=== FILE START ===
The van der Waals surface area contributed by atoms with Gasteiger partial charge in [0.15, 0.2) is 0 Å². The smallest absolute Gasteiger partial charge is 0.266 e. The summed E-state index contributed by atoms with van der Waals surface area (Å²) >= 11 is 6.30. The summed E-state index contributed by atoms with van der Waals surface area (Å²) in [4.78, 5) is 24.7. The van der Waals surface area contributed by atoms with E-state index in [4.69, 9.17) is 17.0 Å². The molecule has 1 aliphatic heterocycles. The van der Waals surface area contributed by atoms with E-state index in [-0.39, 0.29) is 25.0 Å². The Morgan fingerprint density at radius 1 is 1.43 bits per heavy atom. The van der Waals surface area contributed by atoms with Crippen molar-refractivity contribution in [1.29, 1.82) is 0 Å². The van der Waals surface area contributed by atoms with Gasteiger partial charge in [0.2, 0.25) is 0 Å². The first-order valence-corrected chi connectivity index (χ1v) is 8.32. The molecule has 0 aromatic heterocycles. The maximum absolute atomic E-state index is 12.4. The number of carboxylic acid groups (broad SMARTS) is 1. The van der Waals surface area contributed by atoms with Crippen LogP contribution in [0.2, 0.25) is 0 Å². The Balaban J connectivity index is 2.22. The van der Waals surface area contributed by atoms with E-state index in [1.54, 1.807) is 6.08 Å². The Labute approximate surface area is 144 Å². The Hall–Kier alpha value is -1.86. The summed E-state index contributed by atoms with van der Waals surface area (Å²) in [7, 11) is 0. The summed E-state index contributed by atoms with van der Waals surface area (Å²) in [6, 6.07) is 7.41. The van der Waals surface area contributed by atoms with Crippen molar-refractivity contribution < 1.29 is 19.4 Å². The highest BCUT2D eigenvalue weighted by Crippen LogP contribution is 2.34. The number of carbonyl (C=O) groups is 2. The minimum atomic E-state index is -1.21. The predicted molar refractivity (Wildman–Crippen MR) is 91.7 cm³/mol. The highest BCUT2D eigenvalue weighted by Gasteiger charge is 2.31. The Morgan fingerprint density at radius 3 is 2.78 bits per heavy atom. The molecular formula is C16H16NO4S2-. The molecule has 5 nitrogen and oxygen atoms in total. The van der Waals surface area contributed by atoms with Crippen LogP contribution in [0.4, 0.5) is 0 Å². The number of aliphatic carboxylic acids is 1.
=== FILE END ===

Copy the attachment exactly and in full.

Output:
The van der Waals surface area contributed by atoms with Gasteiger partial charge in [0.15, 0.2) is 0 Å². The smallest absolute Gasteiger partial charge is 0.266 e. The summed E-state index contributed by atoms with van der Waals surface area (Å²) >= 11 is 6.30. The summed E-state index contributed by atoms with van der Waals surface area (Å²) in [4.78, 5) is 24.7. The van der Waals surface area contributed by atoms with E-state index in [4.69, 9.17) is 17.0 Å². The molecule has 1 aliphatic heterocycles. The van der Waals surface area contributed by atoms with E-state index in [-0.39, 0.29) is 25.0 Å². The Morgan fingerprint density at radius 1 is 1.43 bits per heavy atom. The van der Waals surface area contributed by atoms with Crippen molar-refractivity contribution in [1.29, 1.82) is 0 Å². The van der Waals surface area contributed by atoms with Gasteiger partial charge in [0.2, 0.25) is 0 Å². The first-order valence-corrected chi connectivity index (χ1v) is 8.32. The molecule has 0 aromatic heterocycles. The maximum absolute atomic E-state index is 12.4. The number of carboxylic acid groups (broad SMARTS) is 1. The van der Waals surface area contributed by atoms with Crippen LogP contribution in [0.2, 0.25) is 0 Å². The Balaban J connectivity index is 2.22. The van der Waals surface area contributed by atoms with E-state index in [1.54, 1.807) is 6.08 Å². The Labute approximate surface area is 144 Å². The Hall–Kier alpha value is -1.86. The summed E-state index contributed by atoms with van der Waals surface area (Å²) in [7, 11) is 0. The summed E-state index contributed by atoms with van der Waals surface area (Å²) in [6, 6.07) is 7.41. The van der Waals surface area contributed by atoms with Crippen molar-refractivity contribution < 1.29 is 19.4 Å². The highest BCUT2D eigenvalue weighted by Crippen LogP contribution is 2.34. The number of carbonyl (C=O) groups is 2. The minimum atomic E-state index is -1.21. The predicted molar refractivity (Wildman–Crippen MR) is 91.7 cm³/mol. The highest BCUT2D eigenvalue weighted by Gasteiger charge is 2.31. The Morgan fingerprint density at radius 3 is 2.78 bits per heavy atom. The molecular formula is C16H16NO4S2-. The molecule has 5 nitrogen and oxygen atoms in total. The van der Waals surface area contributed by atoms with Crippen LogP contribution in [0.4, 0.5) is 0 Å². The number of aliphatic carboxylic acids is 1.